Someone who wishes to abolish or get rid of slavery.
To lie in wait for an unexpected attack.
The effort by the North to keep ships from entering or leaving Southern ports.
A large gap or "hole" in a fortification's walls or embankments caused by artillery or mines, exposing the inside of the fortification to assault.
Term for a Northerner who opposed the war effort.
Loyal to the government of the United States. Also known as Union, Yankee, or Northern.
Something that makes a defensive position stronger, like high mounds of earth to protect cannon or spiky breastworks to slow an enemy charge. Fortifications may be man-made structures or a part of the natural terrain. Man-made fortifications could be permanent (mortar or stone) or temporary (wood and soil). Natural fortifications could include waterways, forests, hills and mountains, swamps and marshes.
A common Southern term for "peanut".
To destroy the enemy piece by piece — by attacking smaller segments one at a time — instead of attacking the entire force all at once.
A fortified location where powder or supplies were stored.
A branch of the military using ships to conduct warfare. During the Civil War, “blue water” ships cruised the oceans and “brown water” boats floated up and down the rivers.
Also called the Union or the United States the North was the part of the country that remained loyal to the Federal government during the Civil War. Northern states were: Connecticut, Delaware, Illinois, Indiana, Iowa, Kansas, Maine, Massachusetts, Michigan, Minnesota, New Hampshire, New Jersey, New York, Ohio, Pennsylvania, Rhode Island, Vermont, and Wisconsin. West Virginia became a Northern state in 1863 and California and Oregon were also officially Northern but they had little direct involvement in the War.
The term used for military supplies, such as weaponry and ammunition.
The cruel killing of a number of helpless or unresisting people.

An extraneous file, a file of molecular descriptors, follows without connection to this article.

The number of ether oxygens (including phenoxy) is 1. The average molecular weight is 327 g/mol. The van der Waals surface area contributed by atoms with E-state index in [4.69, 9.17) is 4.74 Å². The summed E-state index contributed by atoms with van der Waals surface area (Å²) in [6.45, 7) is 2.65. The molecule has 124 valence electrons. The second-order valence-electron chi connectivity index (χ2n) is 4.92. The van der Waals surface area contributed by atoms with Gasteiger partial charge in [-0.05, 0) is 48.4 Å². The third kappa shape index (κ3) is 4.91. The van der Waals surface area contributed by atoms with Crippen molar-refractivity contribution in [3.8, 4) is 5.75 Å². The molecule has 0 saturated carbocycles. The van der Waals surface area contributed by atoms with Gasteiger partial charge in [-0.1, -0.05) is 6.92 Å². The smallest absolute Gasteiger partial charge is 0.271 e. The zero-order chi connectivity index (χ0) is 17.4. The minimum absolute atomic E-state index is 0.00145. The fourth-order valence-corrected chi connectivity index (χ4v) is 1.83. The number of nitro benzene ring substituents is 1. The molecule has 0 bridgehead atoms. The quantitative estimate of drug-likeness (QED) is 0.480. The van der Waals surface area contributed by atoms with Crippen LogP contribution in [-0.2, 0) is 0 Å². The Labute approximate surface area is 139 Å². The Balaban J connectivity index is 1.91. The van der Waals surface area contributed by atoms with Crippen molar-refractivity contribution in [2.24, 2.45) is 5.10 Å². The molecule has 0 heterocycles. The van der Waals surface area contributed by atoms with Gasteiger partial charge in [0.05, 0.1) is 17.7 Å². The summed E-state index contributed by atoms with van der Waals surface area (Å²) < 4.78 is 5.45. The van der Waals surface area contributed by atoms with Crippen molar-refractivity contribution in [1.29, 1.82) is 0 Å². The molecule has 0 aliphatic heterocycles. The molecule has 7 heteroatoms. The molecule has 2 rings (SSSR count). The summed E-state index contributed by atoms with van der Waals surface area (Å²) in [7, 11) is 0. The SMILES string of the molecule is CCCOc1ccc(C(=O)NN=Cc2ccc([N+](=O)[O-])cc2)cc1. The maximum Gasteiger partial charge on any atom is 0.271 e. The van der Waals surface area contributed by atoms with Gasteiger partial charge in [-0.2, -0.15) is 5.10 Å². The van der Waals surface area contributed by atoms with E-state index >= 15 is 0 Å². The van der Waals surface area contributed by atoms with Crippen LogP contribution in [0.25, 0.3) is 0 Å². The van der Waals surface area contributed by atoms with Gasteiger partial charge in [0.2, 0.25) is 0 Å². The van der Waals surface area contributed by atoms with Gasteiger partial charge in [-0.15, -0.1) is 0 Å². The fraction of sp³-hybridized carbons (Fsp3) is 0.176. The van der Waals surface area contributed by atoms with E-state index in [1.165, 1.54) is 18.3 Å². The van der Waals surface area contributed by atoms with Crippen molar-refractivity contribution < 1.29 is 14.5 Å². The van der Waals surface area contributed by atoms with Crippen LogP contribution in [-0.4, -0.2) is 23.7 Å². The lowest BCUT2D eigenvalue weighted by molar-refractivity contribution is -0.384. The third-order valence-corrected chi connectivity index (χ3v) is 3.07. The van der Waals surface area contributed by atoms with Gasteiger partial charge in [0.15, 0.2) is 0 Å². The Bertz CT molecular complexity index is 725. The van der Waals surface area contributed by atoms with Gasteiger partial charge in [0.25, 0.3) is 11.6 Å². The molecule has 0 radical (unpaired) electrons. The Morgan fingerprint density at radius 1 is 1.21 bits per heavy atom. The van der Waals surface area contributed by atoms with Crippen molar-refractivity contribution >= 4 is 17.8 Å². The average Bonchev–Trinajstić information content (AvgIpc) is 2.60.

The lowest rank in the army.
The term used to describe new soldiers.
Also called the Confederacy, the Confederate States of America, or (by Northerners) the Rebel states, the South incorporated the states that seceded from the United States of America to form their own nation. Southern states were: Alabama, Arkansas, Florida, Georgia, Louisiana, Mississippi, North Carolina, South Carolina, Tennessee, Texas, and Virginia.
Land within the mainland boundaries of the country that had not yet become a state by 1861. Nevada Territory, Utah Territory, and Colorado Territory had basically the same boundaries they have today as states; Washington Territory encompassed today's states of Washington and Idaho; Dakota Territory is now the states of Montana, North Dakota, South Dakota, and the northern part of Wyoming; Nebraska Territory today is the southern part of Wyoming and the state of Nebraska; New Mexico Territory included the states of Arizona and New Mexico; and the remaining unorganized land, also called the Indian Territory, filled the approximate boundaries of Oklahoma.
Small submersible vessels with long wooden spars mounted on the bow for ramming enemy ships. Torpedoes were lashed to the tip of the spar to explode on impact.
A Northerner; someone loyal to the Federal government of the United States. Also, Union, Federal, or Northern.